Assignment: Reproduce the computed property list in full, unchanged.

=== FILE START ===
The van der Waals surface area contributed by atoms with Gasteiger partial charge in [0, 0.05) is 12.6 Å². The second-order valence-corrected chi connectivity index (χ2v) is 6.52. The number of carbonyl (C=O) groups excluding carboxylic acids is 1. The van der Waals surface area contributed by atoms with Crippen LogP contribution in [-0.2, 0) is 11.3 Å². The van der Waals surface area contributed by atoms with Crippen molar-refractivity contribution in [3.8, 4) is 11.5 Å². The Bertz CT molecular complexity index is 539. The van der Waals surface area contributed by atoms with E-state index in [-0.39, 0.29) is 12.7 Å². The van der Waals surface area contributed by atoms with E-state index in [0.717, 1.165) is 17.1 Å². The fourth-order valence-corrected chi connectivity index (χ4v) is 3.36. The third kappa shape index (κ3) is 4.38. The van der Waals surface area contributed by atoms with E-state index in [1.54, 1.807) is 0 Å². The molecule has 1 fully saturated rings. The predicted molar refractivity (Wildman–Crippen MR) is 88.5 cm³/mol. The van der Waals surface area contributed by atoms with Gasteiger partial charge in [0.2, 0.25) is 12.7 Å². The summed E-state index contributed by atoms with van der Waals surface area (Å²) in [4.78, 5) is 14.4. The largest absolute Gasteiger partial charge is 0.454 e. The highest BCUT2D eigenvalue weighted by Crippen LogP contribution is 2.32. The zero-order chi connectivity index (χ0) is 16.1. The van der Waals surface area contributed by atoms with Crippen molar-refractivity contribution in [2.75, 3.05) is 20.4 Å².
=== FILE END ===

The van der Waals surface area contributed by atoms with Gasteiger partial charge in [0, 0.05) is 12.6 Å². The second-order valence-corrected chi connectivity index (χ2v) is 6.52. The number of carbonyl (C=O) groups excluding carboxylic acids is 1. The van der Waals surface area contributed by atoms with Crippen LogP contribution in [-0.2, 0) is 11.3 Å². The van der Waals surface area contributed by atoms with Crippen molar-refractivity contribution in [3.8, 4) is 11.5 Å². The Bertz CT molecular complexity index is 539. The van der Waals surface area contributed by atoms with E-state index in [-0.39, 0.29) is 12.7 Å². The van der Waals surface area contributed by atoms with E-state index in [0.717, 1.165) is 17.1 Å². The fourth-order valence-corrected chi connectivity index (χ4v) is 3.36. The third kappa shape index (κ3) is 4.38. The van der Waals surface area contributed by atoms with E-state index in [1.54, 1.807) is 0 Å². The molecule has 1 fully saturated rings. The predicted molar refractivity (Wildman–Crippen MR) is 88.5 cm³/mol. The van der Waals surface area contributed by atoms with Gasteiger partial charge in [0.2, 0.25) is 12.7 Å². The summed E-state index contributed by atoms with van der Waals surface area (Å²) in [4.78, 5) is 14.4. The largest absolute Gasteiger partial charge is 0.454 e. The highest BCUT2D eigenvalue weighted by Crippen LogP contribution is 2.32. The zero-order chi connectivity index (χ0) is 16.1. The van der Waals surface area contributed by atoms with Crippen molar-refractivity contribution in [2.75, 3.05) is 20.4 Å².